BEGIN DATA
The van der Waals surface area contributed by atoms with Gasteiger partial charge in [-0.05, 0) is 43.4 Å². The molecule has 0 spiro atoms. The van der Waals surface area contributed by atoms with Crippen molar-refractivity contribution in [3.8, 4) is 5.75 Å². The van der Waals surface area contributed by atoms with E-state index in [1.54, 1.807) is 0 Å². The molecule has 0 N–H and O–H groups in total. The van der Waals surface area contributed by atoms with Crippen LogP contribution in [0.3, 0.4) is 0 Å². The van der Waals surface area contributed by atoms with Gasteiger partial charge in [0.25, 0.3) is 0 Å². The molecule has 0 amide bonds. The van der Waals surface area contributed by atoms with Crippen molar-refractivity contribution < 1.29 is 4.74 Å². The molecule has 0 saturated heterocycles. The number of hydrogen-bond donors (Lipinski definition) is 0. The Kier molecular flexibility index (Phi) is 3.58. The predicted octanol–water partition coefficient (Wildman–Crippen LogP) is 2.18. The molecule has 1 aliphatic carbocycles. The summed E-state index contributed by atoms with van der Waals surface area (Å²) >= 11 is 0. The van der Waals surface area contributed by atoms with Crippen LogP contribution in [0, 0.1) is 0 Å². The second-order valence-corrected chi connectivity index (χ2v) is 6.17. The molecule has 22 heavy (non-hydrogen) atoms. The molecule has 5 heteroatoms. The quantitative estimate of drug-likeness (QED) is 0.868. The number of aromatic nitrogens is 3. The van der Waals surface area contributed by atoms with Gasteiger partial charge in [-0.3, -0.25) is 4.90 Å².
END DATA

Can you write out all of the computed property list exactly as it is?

The van der Waals surface area contributed by atoms with Gasteiger partial charge in [-0.05, 0) is 43.4 Å². The molecule has 0 spiro atoms. The van der Waals surface area contributed by atoms with Crippen molar-refractivity contribution in [3.8, 4) is 5.75 Å². The van der Waals surface area contributed by atoms with E-state index in [1.54, 1.807) is 0 Å². The molecule has 0 N–H and O–H groups in total. The van der Waals surface area contributed by atoms with Crippen LogP contribution in [0.3, 0.4) is 0 Å². The van der Waals surface area contributed by atoms with Gasteiger partial charge in [0.25, 0.3) is 0 Å². The molecule has 0 amide bonds. The van der Waals surface area contributed by atoms with Crippen molar-refractivity contribution < 1.29 is 4.74 Å². The molecule has 0 saturated heterocycles. The number of hydrogen-bond donors (Lipinski definition) is 0. The Kier molecular flexibility index (Phi) is 3.58. The predicted octanol–water partition coefficient (Wildman–Crippen LogP) is 2.18. The molecule has 1 aliphatic carbocycles. The summed E-state index contributed by atoms with van der Waals surface area (Å²) >= 11 is 0. The van der Waals surface area contributed by atoms with Crippen LogP contribution in [0, 0.1) is 0 Å². The second-order valence-corrected chi connectivity index (χ2v) is 6.17. The molecule has 22 heavy (non-hydrogen) atoms. The molecule has 5 heteroatoms. The quantitative estimate of drug-likeness (QED) is 0.868. The number of aromatic nitrogens is 3. The van der Waals surface area contributed by atoms with Gasteiger partial charge in [-0.3, -0.25) is 4.90 Å².